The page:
Social-Emotional Concerns and the Dyslexia Student

02/26/2022

Does your dyslexic student come home from school and yell, or meltdown during family time? Do they become very defiant about the timely completion of class assignments? Do homework sessions become one loud, explosive, dramatic event, one after the other, night after night? As a parent, you may become frustrated and confused. You may wonder if this is common in other dyslexic students. In this blog, we will review areas of social-emotional concerns that could co-occur with students identified with dyslexia, as well as ways to support your student at home and at school.

Social-Emotional Learning, Family Life, and Dyslexia

Individuals with dyslexia are at increased risk of negative outcomes in emotional, social, educational, and even later, in their occupational areas. The behavioral and emotional characteristics associated with dyslexia vary and range in scope because dyslexia is a spectrum disorder that differs in degree in both the severity of impairment (from mild to severe) and the individual’s response to the impairment. According to Jan Hasbrouck, a well-known author, researcher, and leader in the area of dyslexia, adolescents and adults with dyslexia have reported some degree of anger, stress, embarrassment, shame, aggression, guilt, isolation, insecurity, anxiety, low motivation, low self-esteem, and related social problems at one time or another. According to a recent study, adolescents with learning disabilities, including dyslexia, have also been found to be at twice the risk of emotional distress, and this, in turn, can cause long-lasting stress on a person’s life.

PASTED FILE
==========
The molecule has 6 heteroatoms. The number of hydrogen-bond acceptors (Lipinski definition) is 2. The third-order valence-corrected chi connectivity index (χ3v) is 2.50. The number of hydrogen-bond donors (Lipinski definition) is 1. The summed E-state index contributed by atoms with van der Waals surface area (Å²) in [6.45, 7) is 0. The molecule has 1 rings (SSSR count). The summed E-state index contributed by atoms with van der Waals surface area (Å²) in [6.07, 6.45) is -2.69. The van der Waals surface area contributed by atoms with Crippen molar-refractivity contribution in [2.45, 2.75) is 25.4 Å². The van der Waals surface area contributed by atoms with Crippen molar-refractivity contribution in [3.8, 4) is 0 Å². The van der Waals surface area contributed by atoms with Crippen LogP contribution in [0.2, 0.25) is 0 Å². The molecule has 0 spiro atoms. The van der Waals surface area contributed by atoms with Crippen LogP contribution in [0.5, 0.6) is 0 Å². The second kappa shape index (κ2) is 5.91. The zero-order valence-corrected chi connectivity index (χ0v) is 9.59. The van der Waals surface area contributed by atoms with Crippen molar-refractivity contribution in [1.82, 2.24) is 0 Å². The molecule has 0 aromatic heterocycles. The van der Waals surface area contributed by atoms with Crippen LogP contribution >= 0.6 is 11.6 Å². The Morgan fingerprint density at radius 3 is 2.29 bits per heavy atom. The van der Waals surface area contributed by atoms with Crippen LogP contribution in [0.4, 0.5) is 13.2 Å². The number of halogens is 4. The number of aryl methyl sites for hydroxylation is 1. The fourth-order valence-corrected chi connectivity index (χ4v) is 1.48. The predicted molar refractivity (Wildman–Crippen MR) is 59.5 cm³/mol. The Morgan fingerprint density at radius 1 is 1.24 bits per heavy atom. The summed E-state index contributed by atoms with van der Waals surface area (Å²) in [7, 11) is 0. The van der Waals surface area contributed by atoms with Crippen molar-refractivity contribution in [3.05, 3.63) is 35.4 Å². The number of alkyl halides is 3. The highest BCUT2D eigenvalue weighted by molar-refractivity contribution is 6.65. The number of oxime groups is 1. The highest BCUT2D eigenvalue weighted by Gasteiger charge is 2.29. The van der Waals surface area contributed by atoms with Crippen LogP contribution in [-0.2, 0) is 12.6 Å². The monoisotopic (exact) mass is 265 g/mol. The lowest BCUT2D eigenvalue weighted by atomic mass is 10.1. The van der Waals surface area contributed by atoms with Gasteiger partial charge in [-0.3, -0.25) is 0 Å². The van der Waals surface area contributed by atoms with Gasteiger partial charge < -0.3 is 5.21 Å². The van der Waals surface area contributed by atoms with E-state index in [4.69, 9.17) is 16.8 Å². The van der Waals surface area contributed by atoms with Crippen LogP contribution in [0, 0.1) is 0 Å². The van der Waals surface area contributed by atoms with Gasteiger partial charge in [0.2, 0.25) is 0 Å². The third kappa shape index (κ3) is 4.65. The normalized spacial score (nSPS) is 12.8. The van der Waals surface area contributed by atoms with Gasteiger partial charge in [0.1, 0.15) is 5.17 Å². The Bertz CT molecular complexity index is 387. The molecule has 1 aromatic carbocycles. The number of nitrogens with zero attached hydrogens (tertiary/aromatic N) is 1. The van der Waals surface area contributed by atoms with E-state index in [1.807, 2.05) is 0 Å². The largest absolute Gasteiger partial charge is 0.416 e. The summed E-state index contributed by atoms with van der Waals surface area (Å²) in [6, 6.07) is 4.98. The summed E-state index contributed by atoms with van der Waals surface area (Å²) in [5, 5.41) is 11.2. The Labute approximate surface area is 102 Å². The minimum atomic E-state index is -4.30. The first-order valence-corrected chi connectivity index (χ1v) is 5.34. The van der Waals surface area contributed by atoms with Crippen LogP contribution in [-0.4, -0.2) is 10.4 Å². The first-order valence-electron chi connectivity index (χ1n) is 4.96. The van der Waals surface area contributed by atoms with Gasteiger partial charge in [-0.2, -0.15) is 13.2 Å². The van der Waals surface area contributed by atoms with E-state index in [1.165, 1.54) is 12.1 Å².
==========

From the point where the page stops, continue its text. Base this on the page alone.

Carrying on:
Dyslexia can disrupt family life. This can be due to additional educational support that may be needed to educate the dyslexic student, or to the degree of difficulty the dyslexic student experiences during school hours, and then comes home and releases tension and stress upon the family. This could also be due to long marathon homework sessions the dyslexic student could endure in order to keep up with homework/classwork assignments and the frustration that occurs.

And then there’s the guilt. Parents of children with dyslexia have also reported feeling guilt for genetically passing on dyslexia, for having wrongly assumed their child was not trying hard enough, or even guilt over the parent either not recognizing or acting upon the dyslexia identification soon enough.

How To Support Your Dyslexic Student

There are ways you can support your child identified with dyslexia in their social-emotional outcomes.

  • Be transparent regarding their identification. Explain to them what dyslexia is. Explain that it doesn’t change the good traits about them and the things that make them special and unique.
  • Be sure that an appropriate dyslexia intervention is being used. Discuss instructional options with the school counselor, classroom teacher, or dyslexia specialist.
  • Provide them with opportunities to display strengths in other areas. Encourage an athletic child to join a sports team, encourage the artistic student to take art, music, or acting lessons. Whatever their strengths may be, continue to grow and cultivate that area for a self-esteem boost.